Dimensions for Guided Expansion Bearing Dimensions for Fixed Total Vertical Load kips Total Horiz. Load kips A Inches B Inches O.D. Inches D Inches Total Vertical Load kips Total Horiz. Load kips A Inches B Inches O.D. Inches D Inches 50 10 10 10.25 6.375 4.125 50 10 6.5 6.5 6.375 3 75 14.9 11 11.25 7.25 4.25 75 14.9 7.5 7.5 7.25 3 100 20 11.75 12.25 8.125 4.5 100 20 8.25 8.25 8.125 3.25 150 30 14.25 13.5 10 4.875 150 30 9.75 9.75 10 3.375 200 40 15.75 14.5 11.75 5 200 40 10.75 10.75 11.75 3.5 250 50 17.75 16 12.875 5.5 250 50 11.75 11.75 12.875 3.625 300 60 19.25 16.25 14.25 6 300 60 12.75 12.75 14.25 3.625 350 70 20 18.25 15.875 6.375 350 70 13.5 13.5 15.875 4.125 400 80 22.25 19 17.125 6.875 400 80 14.5 14.5 17.125 4.125 450 90 23 19 18.375 7 450 90 15 15 18.375 4.125 500 100 23.75 22.75 19.375 7 500 100 15.75 15.75 19.375 4.25 550 110 24.5 22.75 19.75 7.375 550 110 16.5 16.5 19.75 4.375 600 120 26.5 22.75 21.375 8.25 600 120 17 17 21.375 4.625 650 130 27.25 22.75 22.625 8.25 650 130 17.75 17.75 22.625 4.75 700 140 27.75 27.25 23.625 8.375 700 140 18.25 18.25 23.625 4.75 750 150 28.25 27.25 24.125 8.5 750 150 18.75 18.75 24.125 4.875 800 160 28.25 27.25 25 8.875 800 160 19.5 19.5 25 5 850 170 30.75 26.5 25.875 9.375 850 170 20 20 25.875 5 900 180 31.5 26.5 26.75 9.375 900 180 20.5 20.5 26.75 5 950 190 32 31.75 26.875 9.625 950 190 21 21 26.875 5.375 1000 200 32.25 31.75 27.5 9.75 1000 200 21.5 21.5 27.5 5.375 1100 220 33.5 31.75 28.875 9.875 1100 220 22.25 22.25 28.875 5.5 1200 240 26.75 26.5 30.75 10.375 1200 240 23.25 23.25 30.75 5.625 1300 260 27.875 27.5 32.25 10.625 1300 260 24 24 32.25 5.75 1400 280 28.75 28.25 32.625 11.125 1400 280 25 25 32.625 6.125 1500 300 29.625 29 33.5 11.5 1500 300 25.75 25.75 33.5 6.125 1600 320 30.5 29.75 34.75 11.75 1600 320 26.5 26.5 34.75 6.25 1700 340 31.5 30.5 35.75 12 1700 340 27.25 27.25 35.75 6.375 1800 360 32.5 31.5 37 12.25 1800 360 28 28 37 6.5 1900 380 33 33.125 37.375 12.5 1900 380 28.5 28.5 37.375 6.75 2000 400 33.75 35.125 38.125 12.5 2000 400 29.25 29.25 38.125 6.875 2100 420 34.25 38.125 39.125 12.375 2100 420 30 30 39.125 6.875 2200 440 35 38 40.125 12.625 2200 440 30.5 30.5 40.125 6.875 2300 460 35.875 38.75 41.625 13.125 2300 460 31.25 31.25 41.625 7.25 2400 480 36.25 41.25 41.875 13.125 2400 480 31.75 31.75 41.875 7.5 2500 500 37.125 42 42.625 13.375 2500 500 32.5 32.5 42.625 7.625 2600 520 37.875 42.75 43.5 13.625 2600 520 33 33 43.5 7.625 2700 540 38.5 43.25 44.375 13.75 2700 540 33.75 33.75 44.375 7.75 2800 560 39.125 43.75 45.25 14 2800 560 34.25 34.25 45.25 7.75 2900 580 40 44.5 46.25 14.125 2900 580 34.75 34.75 46.25 7.875 3000 600 40.5 45 46.625 14.375 3000 600 35.25 35.25 46.625 7.875 3100 620 41.125 45.5 45.625 14.75 3100 620 36 36 45.625 8.25 3200 640 41.75 46 46.875 15.125 3200 640 36.5 36.5 46.875 8.375 3300 660 42.375 46.5 47.625 15.375 3300 660 37 37 47.625 8.5 3400 680 43 47 48.5 15.5 3400 680 37.5 37.5 48.5 8.5 3500 700 43.75 47.75 49.375 15.625 3500 700 38 38 49.375 8.625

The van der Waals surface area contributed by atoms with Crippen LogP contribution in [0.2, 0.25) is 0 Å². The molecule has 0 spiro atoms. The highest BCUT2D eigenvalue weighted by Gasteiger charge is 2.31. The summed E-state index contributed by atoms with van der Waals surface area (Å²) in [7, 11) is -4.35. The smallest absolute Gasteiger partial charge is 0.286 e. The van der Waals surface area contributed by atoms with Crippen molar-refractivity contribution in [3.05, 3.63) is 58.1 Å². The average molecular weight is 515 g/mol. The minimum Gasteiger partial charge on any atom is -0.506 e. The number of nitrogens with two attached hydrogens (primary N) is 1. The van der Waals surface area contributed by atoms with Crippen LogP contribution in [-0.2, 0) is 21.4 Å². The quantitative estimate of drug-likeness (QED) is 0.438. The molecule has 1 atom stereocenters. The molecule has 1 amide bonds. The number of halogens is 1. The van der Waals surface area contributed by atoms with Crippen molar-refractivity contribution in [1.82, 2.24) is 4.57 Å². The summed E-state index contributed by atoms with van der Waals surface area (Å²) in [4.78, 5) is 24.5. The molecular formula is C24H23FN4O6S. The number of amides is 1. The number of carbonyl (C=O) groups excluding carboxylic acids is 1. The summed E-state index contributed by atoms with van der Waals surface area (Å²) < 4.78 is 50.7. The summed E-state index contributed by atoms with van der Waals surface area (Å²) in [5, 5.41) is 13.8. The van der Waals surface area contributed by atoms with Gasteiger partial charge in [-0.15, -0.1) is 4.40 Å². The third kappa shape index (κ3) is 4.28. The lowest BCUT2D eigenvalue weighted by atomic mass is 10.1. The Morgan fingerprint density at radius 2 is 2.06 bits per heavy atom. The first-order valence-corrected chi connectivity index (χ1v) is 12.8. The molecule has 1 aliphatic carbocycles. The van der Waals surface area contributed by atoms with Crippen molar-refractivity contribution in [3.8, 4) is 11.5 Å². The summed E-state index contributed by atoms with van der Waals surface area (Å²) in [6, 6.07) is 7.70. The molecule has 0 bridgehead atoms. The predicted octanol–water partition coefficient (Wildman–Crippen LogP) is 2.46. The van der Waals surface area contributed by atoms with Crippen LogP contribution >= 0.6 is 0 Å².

Fixed Bearing Expansion Bearing Section A-A Section B-B Fixed Bearing Expansion Bearing

See table above for dimension A, B, O.D. and D.

### 751.11.3 Details

#### 751.11.3.1 Elastomeric Bearings for P/S I-Girders

Expansion Bearings

Note: The location of anchor bolts in relation to the slotted holes in the sole plate shall correspond with the temperature at the time of erection. At 60°F the slotted holes should center on the anchor bolts.

Notes:

For use of smaller or larger diameter anchor bolts than shown in the table “Anchor Bolt Diameter” and with approval of SPM or SLE, see Fabrication Operations Engineer.

Bevel sole plate to match the slope of girder to the nearest 1/8" total difference in thickness across the plate. Minimum thickness shall be 1 1/2" at centerline bearing and 1" at the edge of bearing. (By design)

For ${\displaystyle \,\triangle }$ > 2 1/2", use PTFE bearings.

* Slot width may be increased on wide roadways to accommodate lateral expansion. See Structural Project Manager.